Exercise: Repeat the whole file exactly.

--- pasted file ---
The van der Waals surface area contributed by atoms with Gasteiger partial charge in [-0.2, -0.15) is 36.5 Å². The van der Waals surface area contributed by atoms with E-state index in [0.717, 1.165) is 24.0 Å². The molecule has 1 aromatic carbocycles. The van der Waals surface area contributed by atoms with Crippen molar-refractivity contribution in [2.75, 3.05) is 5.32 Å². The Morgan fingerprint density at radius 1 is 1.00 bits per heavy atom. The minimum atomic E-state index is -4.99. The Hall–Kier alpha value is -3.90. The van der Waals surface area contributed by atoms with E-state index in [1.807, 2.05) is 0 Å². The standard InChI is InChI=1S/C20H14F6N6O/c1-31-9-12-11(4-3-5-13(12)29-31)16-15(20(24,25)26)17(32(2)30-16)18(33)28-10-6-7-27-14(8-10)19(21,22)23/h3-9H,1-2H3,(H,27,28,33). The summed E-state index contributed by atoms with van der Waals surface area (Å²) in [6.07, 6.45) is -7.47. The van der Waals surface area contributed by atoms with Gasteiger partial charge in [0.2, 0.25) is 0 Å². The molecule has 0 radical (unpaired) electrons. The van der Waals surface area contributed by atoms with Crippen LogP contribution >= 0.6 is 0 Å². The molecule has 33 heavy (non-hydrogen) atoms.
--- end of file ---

The van der Waals surface area contributed by atoms with Gasteiger partial charge in [-0.2, -0.15) is 36.5 Å². The van der Waals surface area contributed by atoms with E-state index in [0.717, 1.165) is 24.0 Å². The molecule has 1 aromatic carbocycles. The van der Waals surface area contributed by atoms with Crippen molar-refractivity contribution in [2.75, 3.05) is 5.32 Å². The Morgan fingerprint density at radius 1 is 1.00 bits per heavy atom. The minimum atomic E-state index is -4.99. The Hall–Kier alpha value is -3.90. The van der Waals surface area contributed by atoms with E-state index in [1.807, 2.05) is 0 Å². The standard InChI is InChI=1S/C20H14F6N6O/c1-31-9-12-11(4-3-5-13(12)29-31)16-15(20(24,25)26)17(32(2)30-16)18(33)28-10-6-7-27-14(8-10)19(21,22)23/h3-9H,1-2H3,(H,27,28,33). The summed E-state index contributed by atoms with van der Waals surface area (Å²) in [6.07, 6.45) is -7.47. The van der Waals surface area contributed by atoms with Gasteiger partial charge in [0.2, 0.25) is 0 Å². The molecule has 0 radical (unpaired) electrons. The van der Waals surface area contributed by atoms with Crippen LogP contribution >= 0.6 is 0 Å². The molecule has 33 heavy (non-hydrogen) atoms.